Ofunato’s fish market was under 50 feet of water on March 11, the day the tsunami struck. Now it is thriving – partly because of the tsunami and the restoration efforts of hundreds of workers and partly by volunteers who reopened the devastated port in May. Ofunato’s fish market is bustling again with fishermen offloading their catch and buyers hollering out bids. “I’m happy to have a job again,” said Mrs. Tada, 52, working among scavenging birds and about 300 sweaty men unloading nets or stabbing fish with ice picks.
Painting disaster in brilliant colours
In the morbid gray tones of the disaster zone in northeastern Japan, a colorful barber shop stands out above the fields of debris in this port town. With the help of foreign and Japanese volunteers, and the fruitful imagination of painter Kensuke Miyazawa, Mr. Shimizu turned what could have been an ugly aluminum structure into a beacon of hope amid the rubble.
Like the storytelling artwork of Buddhist temples across Asia, the wall paintings on his barber shop depict scenes of the activities of the smiling volunteers themselves. One wall bears the name of each volunteer. “It’s colorful, and it makes people smile when they see this,” said Mr. Shimizu. “I want people to believe that we can rebuild this into a bright, beautiful community for our children.”
The Tree of Hope, and a Lack of Monuments
The Tree of Hope stood alone, the sole survivor out of 70,000 black and red pines on a barrier island swallowed whole by the Pacific Ocean on a gloomy Friday afternoon on March 11. Most of the hardy survivors, who now live in small temporary houses on high ground above their obliterated city, have never seen the tree. Many are not interested in talking about it.
Having lost relatives and most of their material world, they are still too distressed to even look at the massive reconstruction efforts going on in a disaster zone stretching more than 300 miles along Japan’s northeastern Pacific coast. “I don’t go there because it’s difficult to figure out where I am,” said Emi Sato, 34, who lost her home and many relatives in Rikuzen-Takata, and now lives with her husband’s family in Ofunato. “In the night it’s totally dark, and it’s scary even during the day. There are many accidents, and no street signs. I’m too afraid to go there again.”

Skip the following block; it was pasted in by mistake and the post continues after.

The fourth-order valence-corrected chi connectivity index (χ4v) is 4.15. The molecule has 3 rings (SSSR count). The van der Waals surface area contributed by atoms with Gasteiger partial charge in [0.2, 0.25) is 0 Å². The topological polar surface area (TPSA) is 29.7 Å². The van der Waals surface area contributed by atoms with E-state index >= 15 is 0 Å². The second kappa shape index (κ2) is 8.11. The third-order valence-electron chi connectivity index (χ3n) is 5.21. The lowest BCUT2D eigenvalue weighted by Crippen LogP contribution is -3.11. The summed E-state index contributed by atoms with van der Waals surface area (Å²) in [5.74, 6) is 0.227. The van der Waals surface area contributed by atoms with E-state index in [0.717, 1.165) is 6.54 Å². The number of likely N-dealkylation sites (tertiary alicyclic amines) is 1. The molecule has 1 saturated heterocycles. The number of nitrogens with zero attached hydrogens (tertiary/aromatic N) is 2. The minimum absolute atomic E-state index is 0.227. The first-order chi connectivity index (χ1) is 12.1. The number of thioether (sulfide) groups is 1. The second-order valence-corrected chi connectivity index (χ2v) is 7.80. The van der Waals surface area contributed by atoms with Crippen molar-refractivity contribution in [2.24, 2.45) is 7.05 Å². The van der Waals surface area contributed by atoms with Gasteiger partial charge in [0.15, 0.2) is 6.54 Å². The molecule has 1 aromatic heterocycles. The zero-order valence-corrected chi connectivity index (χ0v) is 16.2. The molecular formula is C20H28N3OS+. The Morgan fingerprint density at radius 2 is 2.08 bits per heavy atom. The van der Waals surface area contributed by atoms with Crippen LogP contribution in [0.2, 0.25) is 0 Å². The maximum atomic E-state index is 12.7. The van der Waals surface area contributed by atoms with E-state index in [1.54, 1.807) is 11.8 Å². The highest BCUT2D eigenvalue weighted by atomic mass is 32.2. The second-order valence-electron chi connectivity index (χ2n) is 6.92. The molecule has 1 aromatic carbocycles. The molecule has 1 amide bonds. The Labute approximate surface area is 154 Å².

The Home Where the Tsunami Finally Stopped
Unlike other disaster areas where untouched high ground has become hubs for local aid efforts, the devastation of Rikuzen-Takata spreads far beyond the city of 25,000 and into the river valley — even to the old farmhouse of Mr. Suzuki’s parents in the town of Yahagi. For centuries, the Suzukis and other farmers of Yahagi thought they were safe from the sea, more than five miles away beyond mountains that shielded their crops from sea salt, wind storms and tsunamis that battered the coast.
On March 11, five miles wasn’t enough. In a span of about six minutes, a deluge uprooted seaside red pines and carried them over four-story shopping centers and apartment complexes. Spilling into the Kesen River, the tsunami knocked over bridges and railways, then snaked around the mountains into the rice paddies in Yahagi, where it dropped the pines beside poems carved in ancient stones. Surging uphill, the tsunami rushed all the way up to the Suzukis’ garden, drowning winter crops of cabbages and broccoli, ripping apart greenhouses, and soiling the inside of their traditional farmhouse. Then, in front of their eyes, the tsunami turned around, sparing them from the obliteration all around.
The most beautiful junior high school in Japan
Its stairwells and hallways lined with cedar, the Rikuzen-Takata No. 1 Junior High School is one of the most beautiful and well-kept in Japan, especially in contrast to the obliterated city below, where the March 11 tsunami shredded every wooden structure. More than 1,000 survivors crammed into unheated classrooms and a gymnasium, using curtains as blankets, but the school bears a remarkable freshness.
Where did the sharks go from the Shark Museum?
While crews have gathered debris into massive piles across the tsunami zone, the wreckage around the Shark Aquarium in Kesennuma has barely been touched since the March 11 tsunami. “Most people are still too scared to even come down here and look at this,” says Takeshi Utsumi, whose downtown electronics shop was swept away along with most everything else in the low-lying half of Kesennuma in Miyagi prefecture. “We can’t even begin to think about rebuilding our lives here.”
The little noodle shop of hope